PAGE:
Wednesday, July 14, 2010

Great Men, Great Books

Dante begins one of the cantos of the Inferno by congratulating the Florentines for achievements so remarkable as to gain for their city a great reputation through all of Hell. “Gladly Lerne, Gladly Teche” apparently approaches such celebrity. I have just had my second electronic proposition to “monetize” it. Is monetize a word?
Commercial shilling is beneath the dignity of this blog, but I do allow two easements. I continue to try to drum up business for the non-profit Library of America. They publish beautiful editions of the literary patrimony of our nation, and no literate citizen of the Republic should be without at least a few of their volumes. And if there is anyone in the world still unaware of the American Book Exchange, let me aid in stamping out that fragment of culpable ignorance. Abebooks combines the best of capitalist competition with the comprehensive capacities of the Internet in the service of great reading. It is as it were the biggest, and I do mean awesomely big, second-hand bookshop in the world, and I do mean world.
Despite draconian downsizing, I still have quite a few books and inadequate space to store them. One result of the situation is that I sometimes cannot lay my hands on a book I know I own but lack the leisure to search for. Under these circumstances I have been known on occasion simply to buy another copy from Abebooks. Sometimes two copies, in case the second one should get lost as the first one did. Such was the circumstance last week when I could not find a copy of Leonard Bacon’s wonderful translation of the Lusiads of Luís de Camões (Hispanic Society of America, 1950). I did not realize at the time that my dilemma would lead me to the perfect Christmas gift for my son Rich. The force of this remark will be clearer if I tell you that Rich is (a) a world-class birder, and (b) an enthusiast for Antarctica.
Avoiding the numerous copies priced at fifty or sixty dollars apiece, I was able to pick up two exemplars of the hardcover edition for a total cost of $18.95 including postage. (Did I mention the advantages of capitalist competition?). By the time they arrived, I had found my missing copy, plus another paperback version; but better safe than sorry is what I always say. And excess sometimes pays off; one of my “new” copies is a gem.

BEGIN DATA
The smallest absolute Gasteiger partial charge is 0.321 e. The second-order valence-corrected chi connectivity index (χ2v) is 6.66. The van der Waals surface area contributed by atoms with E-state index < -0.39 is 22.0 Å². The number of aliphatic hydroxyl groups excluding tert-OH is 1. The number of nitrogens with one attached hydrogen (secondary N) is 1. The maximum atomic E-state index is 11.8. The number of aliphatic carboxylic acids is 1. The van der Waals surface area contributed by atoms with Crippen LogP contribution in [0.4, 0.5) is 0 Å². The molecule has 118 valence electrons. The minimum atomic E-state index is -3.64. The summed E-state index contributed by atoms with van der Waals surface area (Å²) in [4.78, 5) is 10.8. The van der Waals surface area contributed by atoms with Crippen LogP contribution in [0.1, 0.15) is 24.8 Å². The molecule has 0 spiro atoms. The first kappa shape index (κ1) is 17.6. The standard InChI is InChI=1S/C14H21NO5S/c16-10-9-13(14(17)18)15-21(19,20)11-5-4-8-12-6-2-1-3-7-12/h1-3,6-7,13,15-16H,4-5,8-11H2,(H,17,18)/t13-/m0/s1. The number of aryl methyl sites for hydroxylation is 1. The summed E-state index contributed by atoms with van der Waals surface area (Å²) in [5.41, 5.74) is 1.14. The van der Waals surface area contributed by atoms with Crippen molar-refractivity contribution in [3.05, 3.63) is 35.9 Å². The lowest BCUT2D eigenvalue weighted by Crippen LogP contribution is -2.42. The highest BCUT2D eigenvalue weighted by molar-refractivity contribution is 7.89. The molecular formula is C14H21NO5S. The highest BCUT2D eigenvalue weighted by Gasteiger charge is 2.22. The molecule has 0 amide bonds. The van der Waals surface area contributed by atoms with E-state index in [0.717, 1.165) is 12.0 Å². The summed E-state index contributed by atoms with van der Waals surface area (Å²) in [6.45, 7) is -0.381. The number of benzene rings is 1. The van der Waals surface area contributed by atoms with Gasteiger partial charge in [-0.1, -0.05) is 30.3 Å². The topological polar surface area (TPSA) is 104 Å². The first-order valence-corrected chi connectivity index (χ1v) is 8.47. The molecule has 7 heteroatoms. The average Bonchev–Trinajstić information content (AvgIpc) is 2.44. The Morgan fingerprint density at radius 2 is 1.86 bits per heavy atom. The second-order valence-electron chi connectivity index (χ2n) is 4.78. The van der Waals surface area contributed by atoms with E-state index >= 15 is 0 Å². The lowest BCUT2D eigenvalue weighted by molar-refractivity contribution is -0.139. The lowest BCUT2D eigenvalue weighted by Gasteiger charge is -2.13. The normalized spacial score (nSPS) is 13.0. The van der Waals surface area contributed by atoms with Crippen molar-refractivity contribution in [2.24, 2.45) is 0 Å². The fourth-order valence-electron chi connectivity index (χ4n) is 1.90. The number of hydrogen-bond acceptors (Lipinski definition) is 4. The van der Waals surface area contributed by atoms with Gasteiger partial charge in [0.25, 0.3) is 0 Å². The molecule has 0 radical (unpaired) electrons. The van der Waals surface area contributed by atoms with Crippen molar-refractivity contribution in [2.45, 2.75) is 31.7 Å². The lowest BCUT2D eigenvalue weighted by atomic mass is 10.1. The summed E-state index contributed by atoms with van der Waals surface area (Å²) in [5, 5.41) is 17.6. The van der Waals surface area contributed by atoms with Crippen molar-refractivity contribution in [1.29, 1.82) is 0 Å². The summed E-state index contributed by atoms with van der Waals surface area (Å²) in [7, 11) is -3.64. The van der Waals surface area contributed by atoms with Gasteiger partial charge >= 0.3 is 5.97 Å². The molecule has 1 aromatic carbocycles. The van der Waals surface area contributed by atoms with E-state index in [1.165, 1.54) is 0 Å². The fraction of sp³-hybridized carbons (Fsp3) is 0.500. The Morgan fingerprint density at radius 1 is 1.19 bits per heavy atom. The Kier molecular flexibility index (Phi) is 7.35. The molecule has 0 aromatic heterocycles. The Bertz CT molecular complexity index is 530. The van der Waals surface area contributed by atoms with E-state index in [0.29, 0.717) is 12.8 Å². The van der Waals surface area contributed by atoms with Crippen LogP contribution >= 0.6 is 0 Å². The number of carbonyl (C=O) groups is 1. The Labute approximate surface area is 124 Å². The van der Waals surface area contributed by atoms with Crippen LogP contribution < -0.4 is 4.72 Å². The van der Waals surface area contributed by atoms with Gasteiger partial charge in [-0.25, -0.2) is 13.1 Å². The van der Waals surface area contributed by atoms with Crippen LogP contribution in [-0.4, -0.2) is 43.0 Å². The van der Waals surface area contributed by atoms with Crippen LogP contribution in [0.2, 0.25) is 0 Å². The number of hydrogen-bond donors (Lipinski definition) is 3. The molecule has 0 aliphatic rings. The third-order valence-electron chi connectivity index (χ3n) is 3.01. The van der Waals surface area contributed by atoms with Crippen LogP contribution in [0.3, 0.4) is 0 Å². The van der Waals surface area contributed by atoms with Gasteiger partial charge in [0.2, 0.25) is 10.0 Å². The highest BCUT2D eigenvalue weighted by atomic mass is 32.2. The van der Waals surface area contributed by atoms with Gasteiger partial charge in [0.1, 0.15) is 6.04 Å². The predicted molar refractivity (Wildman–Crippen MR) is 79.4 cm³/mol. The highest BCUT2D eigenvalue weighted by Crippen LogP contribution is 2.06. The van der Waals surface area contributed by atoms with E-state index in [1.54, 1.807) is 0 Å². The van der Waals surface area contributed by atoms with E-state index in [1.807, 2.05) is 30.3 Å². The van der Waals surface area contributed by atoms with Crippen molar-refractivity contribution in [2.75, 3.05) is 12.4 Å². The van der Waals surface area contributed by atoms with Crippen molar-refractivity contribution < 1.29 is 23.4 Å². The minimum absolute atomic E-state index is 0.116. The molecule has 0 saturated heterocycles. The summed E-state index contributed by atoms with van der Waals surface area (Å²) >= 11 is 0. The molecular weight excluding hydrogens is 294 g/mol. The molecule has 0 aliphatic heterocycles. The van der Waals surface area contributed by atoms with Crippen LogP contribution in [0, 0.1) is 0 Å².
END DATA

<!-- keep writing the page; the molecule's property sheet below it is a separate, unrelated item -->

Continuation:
Bacon wrote a poem each year as his "Christmas card": Christmas Greetings, 1952

It is a presentation copy from the translator, Leonard Bacon, to his friends, Mr. and Mrs. Robert Cushman Murphy. Bacon (1887-1954) was a “minor” American poet of the period between the Wars, a person in whom considerable literary talent joined with cosmopolitan cultivation. He traveled widely in Europe, and lived for several years in Florence. He published many books of original poetry, but this medievalist first “met” him through his erudition. His mastery of the Romance tongues is exhibited in his translations of the Chanson de Roland, the Cantar del mio Cid, and (his masterpiece as translator) the Lusiads of Camões.

Robert Cushman Murphy (1887-1973)

The recipient of the gift, Robert Murphy (1887-1973), was among the greatest ornithologists America has yet produced. He was also a prolific and elegant writer whose learned works make important contributions to ornithological study and whose popular journal articles did much to foster interest in bird-watching, natural history, and conservation generally. His most famous feat came early, in 1912. In that year he sailed on the New Bedford whaler “Daisy” to the subantarctic, where he spent several months studying the unique bird-life. This experience is the subject of an engaging recent book—Eleanor Mathews’ Ambassador to the Penguins: A Naturalist's Year Aboard a Yankee Whaleship. It is also memorialized, in cameo, in the sea lion on Murphy’s bookplate, executed in line etching by John W. Jameson (d. 1939). You can see why my son Rich must have this treasure.

The word that comes to my mind in thinking about the giver, the gift, and the recipient is gentleman—a lexical endangered species in a world becoming ever more coarse and cynical. These two guys were obviously gentlemen. The phrasing of the Christmas inscription—“the Robert Murphys from their Friends the Leonard Bacons”—compounds its fustiness with an offense against peecee. But it bespeaks a real friendship, and Murphy pasted it onto the book’s fly-leaf, just as he pasted onto the back fly-leaf the accompanying letter, written on elegant paper, embossed with a laureated “B” and an address: The Acorns, Peace Dale, R. I.
May 22nd, 1953
Dear Bob,
Your letters always please. Thank you from the bottom of my heart for your observations on “anting” and kind remarks on the verses. This is a rich year for birds. I have seen, apart from Persian Armies of Robins, the Baltimore oriole, rose-breasted grosbeak, scarlet tanager (both sexes, the lady being the more aggressive) flickers, hairy woodpeckers, nuthatch, black and white warbler, chickadee wood thrush, hermit thrush, brown thrasher, goldfinches, and catbirds almost as numerous as the robins. Warblers and sparrows still remain too difficult for me to identify. But I notice that the English sparrow has become rarer than the chipping sparrow. The hordes of starlings have broken up for the mating season and they are only seen in two and threes. We have a grackle or two. All the birds listed were seen within fifty yards of the house. I wish I had your eyes, for I fancy I could then multiply my list by four or five. I don’t think many fly catchers have arrived.
I hope to be in N.Y. on the 27th and 28th. It would be fun to see you at the Club.
Meanwhile, our love as always to Grace and you.
Cordially yours,
Leonard Bacon
The final paragraph sent me to my current Century Club yearbook, where I was pretty sure what I would find. Leonard Bacon was a member from 1927 to 1954, Robert Cushman Murphy from 1923 until 1973.